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Kashmir: the Road to Peace


Chandrashekhar Dasgupta

KASHMIR: ROOTS OF CONFLICT, PATHS TO PEACE
By Sumantra Bose
Vistaar Publications, New Delhi, 2003, pp. 307, Rs. 295.00

LANGUAGES OF BELONGING: ISLAM, REGIONAL IDENTITY, AND THE MAKING OF KASHMIR
By Chitralekha Zutshi
Permanent Black, New Delhi, 2003, pp. 359, Rs. 695.00

VOLUME XXVIII NUMBER 5-6 May/June 2004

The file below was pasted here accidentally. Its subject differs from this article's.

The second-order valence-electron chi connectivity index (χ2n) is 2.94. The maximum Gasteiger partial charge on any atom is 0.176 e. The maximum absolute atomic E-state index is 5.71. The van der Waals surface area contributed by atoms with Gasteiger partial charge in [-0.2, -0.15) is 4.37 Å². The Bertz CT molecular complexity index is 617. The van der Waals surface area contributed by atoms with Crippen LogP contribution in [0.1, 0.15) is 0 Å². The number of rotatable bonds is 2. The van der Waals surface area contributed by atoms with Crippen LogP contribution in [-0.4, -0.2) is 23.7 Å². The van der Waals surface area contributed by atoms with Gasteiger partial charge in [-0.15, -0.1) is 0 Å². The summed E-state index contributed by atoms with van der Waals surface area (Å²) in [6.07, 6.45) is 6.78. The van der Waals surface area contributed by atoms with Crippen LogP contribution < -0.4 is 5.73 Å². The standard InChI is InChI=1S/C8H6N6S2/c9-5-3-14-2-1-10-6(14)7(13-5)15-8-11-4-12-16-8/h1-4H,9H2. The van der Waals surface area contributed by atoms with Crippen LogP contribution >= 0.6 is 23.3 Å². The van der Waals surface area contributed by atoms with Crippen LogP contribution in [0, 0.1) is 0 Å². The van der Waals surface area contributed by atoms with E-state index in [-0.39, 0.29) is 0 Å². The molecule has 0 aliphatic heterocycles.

Kashmir is both a cause and consequence of tension between India and Pakistan. Tension preceded the eruption of  the Kashmir issue and a resolution of the issue by itself  will  not remove the underly-ing sources of conflict. It is equally true that a breakthrough in Indo-Pakistan relations will endure over the long run only if there is some movement on Kashmir. The quest for durable friendship and cooperation must be supplemented by measures to de-fuse tension over Kashmir. The books under review seek to provide pointers to the way out of the Kashmir imbroglio.       Previous attempts to resolve the Kashmir issue have envisaged a plebiscite, or a territorial partition, or a combination of the two. All these have proved abortive. In an incisive analysis, Sumantra Bose demonstrates that neither “self-determination” nor partition can provide a solution to the problem.       The search for a solution, Bose argues, must take into account the social heterogeneity of Jammu & Kashmir and the resultant political fragmentation—“conflicting national identities and state allegiances”. On the Indian side of the LOC, the population is divided between pro-independence, pro-India and pro-Pakistan groups while, in the so-called “Azad” J&K areas, there are votaries of the first and third approaches. (Pro-independence sentiments are specially prevalent in the Mirpur area.) The “internal social and political context of IJK and of J&K as a whole,” writes Bose, “thus resembles the Russian matyoshka doll—layers of complexity which render easy “solutions” such as plebiscite or partition impracticable if not dangerous, and which call for a more sophisticated approach.”      “Self determination” is an overly simplistic approach “when the ‘self’ is in fact differentiated, if not fractured, into multiple social groups and contending political segments with very different aspirations.” “Any attempt to impose [through a plebiscite] any of the three perspectives on sovereignty on the other two segments of the population is a recipe for conflict, repression, and violence”. Bose points out the cautionary lesson of Bosnia and Herzegovina, an ethnically divided country where a referendum on sovereignty precipitated a bloody civil war.       Nor will a partitionist approach prove adequate. This approach has several variants – including various map-making formulae that would give Pakistan an additional piece of J&K territory; the carving out of an independent state in the Kashmir Valley; and the immediate conversion of the LOC into a de jure international boundary. None of these offers a realistic solution.        A formula ...


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